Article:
In our study, we focused on reevaluating the Sudden Infant Death Syndrome (SIDS) within the context of the triple-risk model proposed by Filiano and Kinney. This model suggests that SIDS is the result of three intersecting factors: a vulnerable infant, a critical developmental period in homeostatic control, and external stressors. Our attention was particularly drawn to the peak incidence of SIDS cases around the third month of life, which we believed could indicate a critical developmental period. We conducted a detailed analysis of CDC data from 1983 to 2011, examining not only the correlation between gestational age and age at death but also considering the potential for misdiagnosis and biases in the data due to changes in the ICD-9/ICD-10 transition and the influence of the “Back to Sleep” campaign.
Our results brought a new perspective to the discussion on SIDS. We found that the peak of deaths in the third month of life, previously considered a unique feature of SIDS, was not exclusive to this condition. However, our analysis revealed a significant, almost linear negative correlation between gestational age and the week of death due to SIDS. This pattern, which is distinct from other diseases we analyzed in our study, suggests a developmental component in the etiology of SIDS, underscoring the importance of the critical developmental period.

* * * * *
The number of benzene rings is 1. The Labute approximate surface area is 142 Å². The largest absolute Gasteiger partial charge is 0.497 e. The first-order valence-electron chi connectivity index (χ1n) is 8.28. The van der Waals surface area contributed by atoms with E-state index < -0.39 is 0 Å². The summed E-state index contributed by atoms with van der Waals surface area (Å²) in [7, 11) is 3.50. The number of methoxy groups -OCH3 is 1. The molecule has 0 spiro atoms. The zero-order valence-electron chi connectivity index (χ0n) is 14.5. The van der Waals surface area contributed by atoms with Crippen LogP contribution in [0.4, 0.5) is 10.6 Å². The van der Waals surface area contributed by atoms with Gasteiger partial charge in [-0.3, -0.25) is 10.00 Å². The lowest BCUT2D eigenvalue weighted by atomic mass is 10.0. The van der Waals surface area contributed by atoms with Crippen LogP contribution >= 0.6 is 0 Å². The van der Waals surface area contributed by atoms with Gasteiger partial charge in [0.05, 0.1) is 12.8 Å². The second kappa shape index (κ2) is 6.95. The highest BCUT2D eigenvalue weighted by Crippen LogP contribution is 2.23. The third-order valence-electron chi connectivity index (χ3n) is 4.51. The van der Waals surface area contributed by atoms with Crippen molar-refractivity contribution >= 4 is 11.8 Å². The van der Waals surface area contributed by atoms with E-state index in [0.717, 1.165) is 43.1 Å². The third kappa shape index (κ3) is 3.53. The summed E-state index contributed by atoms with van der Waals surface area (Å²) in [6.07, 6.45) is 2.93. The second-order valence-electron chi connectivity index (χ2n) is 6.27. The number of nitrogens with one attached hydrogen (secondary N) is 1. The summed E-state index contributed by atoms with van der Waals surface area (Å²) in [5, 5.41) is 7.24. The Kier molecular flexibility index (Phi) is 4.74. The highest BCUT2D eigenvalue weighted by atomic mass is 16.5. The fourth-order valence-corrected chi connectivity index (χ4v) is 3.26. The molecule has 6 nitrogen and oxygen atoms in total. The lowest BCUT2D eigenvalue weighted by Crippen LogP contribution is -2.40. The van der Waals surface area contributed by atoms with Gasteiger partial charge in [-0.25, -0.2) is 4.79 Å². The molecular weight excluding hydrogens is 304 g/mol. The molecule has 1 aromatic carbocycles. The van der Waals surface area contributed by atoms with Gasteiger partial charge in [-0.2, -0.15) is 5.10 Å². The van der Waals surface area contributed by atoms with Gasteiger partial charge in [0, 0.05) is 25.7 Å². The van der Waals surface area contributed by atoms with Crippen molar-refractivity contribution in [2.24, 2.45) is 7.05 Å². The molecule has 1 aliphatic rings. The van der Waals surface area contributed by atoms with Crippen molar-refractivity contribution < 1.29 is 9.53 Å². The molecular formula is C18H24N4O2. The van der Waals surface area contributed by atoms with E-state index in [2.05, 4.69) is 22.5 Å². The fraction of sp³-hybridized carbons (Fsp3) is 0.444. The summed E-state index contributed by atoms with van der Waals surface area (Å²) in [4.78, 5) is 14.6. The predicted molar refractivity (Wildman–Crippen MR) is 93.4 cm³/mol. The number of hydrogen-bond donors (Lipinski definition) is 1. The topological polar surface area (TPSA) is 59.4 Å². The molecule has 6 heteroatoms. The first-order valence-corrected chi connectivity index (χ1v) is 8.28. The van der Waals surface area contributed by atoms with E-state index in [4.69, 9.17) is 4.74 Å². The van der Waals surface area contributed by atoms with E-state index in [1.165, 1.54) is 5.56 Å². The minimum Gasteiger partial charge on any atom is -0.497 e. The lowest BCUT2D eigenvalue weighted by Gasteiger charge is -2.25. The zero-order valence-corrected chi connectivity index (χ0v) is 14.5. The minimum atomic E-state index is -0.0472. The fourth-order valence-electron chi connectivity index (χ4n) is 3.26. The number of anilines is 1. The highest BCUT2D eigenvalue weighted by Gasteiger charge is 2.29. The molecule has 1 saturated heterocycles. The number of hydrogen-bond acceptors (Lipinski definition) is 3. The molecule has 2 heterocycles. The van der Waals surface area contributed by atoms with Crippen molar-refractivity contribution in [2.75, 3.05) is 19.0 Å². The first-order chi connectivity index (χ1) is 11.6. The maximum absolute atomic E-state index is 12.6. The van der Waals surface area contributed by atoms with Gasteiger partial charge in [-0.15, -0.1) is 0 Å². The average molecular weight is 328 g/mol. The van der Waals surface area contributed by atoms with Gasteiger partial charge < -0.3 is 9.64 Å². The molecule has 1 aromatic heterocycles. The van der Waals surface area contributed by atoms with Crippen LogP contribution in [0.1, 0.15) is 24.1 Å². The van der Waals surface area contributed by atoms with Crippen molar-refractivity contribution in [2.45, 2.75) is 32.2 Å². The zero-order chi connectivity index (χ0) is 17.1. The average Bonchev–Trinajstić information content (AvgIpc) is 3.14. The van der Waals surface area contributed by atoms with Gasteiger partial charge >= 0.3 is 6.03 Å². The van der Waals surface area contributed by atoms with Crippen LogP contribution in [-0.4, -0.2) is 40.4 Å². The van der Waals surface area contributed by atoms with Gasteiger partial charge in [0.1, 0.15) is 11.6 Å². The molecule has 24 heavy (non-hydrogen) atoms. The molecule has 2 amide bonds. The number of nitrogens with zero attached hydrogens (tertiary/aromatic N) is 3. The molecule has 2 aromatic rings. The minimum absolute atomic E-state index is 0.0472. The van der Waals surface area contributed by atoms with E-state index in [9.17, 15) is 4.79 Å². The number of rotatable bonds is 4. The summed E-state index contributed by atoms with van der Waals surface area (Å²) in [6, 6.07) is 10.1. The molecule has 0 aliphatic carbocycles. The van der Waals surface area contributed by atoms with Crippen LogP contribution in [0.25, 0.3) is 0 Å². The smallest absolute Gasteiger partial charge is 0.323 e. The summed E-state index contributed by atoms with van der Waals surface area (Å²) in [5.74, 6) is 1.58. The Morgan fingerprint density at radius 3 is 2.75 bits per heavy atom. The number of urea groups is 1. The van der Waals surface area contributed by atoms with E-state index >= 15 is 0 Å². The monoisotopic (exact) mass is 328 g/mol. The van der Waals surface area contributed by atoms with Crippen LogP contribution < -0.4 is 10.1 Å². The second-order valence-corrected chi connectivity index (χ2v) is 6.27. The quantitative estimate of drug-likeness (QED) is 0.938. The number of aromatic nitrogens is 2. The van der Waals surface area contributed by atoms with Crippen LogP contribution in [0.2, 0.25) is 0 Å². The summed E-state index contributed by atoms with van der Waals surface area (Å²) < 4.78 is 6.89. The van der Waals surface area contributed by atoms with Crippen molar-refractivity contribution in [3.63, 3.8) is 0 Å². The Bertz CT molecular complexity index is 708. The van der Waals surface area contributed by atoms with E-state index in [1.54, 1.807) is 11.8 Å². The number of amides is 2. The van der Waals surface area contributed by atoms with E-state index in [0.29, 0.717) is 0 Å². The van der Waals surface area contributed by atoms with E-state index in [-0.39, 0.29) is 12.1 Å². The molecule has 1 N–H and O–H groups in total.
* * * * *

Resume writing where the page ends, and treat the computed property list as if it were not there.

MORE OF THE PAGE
We concluded our study by emphasizing the critical developmental period in the etiology of SIDS. Our findings suggest that future research should place greater emphasis on theories related to homeostatic control. The unique correlation we observed between gestational age and age at death in SIDS cases highlights a specific developmental vulnerability. Through our work, we aim to encourage a reexamination of infant development trajectories in efforts to better understand and prevent SIDS.